A review of Learning with Waka Poetry: Transmission and Production of Social Knowledge and Cultural Memory in Premodern Japan, by Ariel G. Stilerman.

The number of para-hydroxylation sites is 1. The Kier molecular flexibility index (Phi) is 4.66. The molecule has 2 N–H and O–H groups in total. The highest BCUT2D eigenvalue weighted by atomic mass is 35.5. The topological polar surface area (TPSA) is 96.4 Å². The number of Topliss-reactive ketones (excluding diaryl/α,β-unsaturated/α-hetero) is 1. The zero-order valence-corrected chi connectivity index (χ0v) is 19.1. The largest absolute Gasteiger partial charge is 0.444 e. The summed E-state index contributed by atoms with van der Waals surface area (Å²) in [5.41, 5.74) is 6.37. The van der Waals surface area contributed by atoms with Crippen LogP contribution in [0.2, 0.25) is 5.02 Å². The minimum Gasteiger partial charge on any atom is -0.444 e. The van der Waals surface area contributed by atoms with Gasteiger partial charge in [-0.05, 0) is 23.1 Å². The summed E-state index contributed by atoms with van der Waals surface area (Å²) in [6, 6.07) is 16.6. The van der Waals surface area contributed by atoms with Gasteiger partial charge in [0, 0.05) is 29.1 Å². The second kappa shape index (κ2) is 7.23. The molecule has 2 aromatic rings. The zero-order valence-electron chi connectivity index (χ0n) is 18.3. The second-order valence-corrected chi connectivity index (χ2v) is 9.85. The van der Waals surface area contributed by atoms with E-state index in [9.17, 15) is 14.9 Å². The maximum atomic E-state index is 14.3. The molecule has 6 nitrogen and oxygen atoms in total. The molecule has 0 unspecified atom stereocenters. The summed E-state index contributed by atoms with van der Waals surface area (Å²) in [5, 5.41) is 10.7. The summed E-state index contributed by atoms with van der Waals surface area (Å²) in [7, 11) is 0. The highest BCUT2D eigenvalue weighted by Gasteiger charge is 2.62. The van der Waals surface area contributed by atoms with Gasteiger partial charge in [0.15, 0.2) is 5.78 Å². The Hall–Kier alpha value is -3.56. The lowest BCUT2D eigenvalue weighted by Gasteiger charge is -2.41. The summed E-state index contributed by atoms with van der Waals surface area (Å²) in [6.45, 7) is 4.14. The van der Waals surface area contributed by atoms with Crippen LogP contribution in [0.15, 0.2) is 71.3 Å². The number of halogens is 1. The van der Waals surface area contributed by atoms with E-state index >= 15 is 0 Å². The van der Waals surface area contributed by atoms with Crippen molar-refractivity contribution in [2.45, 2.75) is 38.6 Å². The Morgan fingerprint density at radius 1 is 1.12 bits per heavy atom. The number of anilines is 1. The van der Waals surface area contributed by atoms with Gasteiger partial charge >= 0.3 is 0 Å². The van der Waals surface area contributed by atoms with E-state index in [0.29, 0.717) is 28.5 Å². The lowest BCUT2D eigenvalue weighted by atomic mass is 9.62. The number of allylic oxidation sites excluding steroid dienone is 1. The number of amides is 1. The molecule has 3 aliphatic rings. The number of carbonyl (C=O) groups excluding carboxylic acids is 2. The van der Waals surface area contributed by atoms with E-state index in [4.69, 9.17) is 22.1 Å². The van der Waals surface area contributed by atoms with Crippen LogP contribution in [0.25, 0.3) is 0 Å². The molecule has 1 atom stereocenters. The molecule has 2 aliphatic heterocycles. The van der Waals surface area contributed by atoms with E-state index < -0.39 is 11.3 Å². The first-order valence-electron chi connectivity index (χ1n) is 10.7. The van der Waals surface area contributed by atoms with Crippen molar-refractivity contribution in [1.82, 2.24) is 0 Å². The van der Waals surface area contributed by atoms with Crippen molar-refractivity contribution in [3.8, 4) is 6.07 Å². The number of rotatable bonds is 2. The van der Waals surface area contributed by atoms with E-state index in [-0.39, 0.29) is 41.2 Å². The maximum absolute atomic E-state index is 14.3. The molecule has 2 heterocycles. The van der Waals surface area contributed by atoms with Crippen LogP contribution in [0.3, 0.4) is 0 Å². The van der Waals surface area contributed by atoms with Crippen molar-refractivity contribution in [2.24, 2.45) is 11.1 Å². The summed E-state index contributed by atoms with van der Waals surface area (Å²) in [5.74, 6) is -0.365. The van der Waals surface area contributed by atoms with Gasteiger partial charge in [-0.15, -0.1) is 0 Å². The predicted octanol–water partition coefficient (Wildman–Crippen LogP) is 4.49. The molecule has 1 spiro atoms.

Waka, the poetic form dominant in Japan for more than a millennium, has been subject to a great deal of attention for its allusive intertextuality and imagery. Few scholars, however, have focused on waka in situ, waka on the ground. In this subtle and deeply researched dissertation, Ariel Stilerman turns to a too often overlooked aspect of waka practice: its function as a vehicle for cultural transmission. By bringing into his study bodies of text as varied as early poetic treatises, medieval anecdote collections, and early-modern instructional anthologies, Stilerman takes on the ambitious task of writing a social and pedagogical history of waka from the Heian (794–1185) to the Edo (1600-1868) period.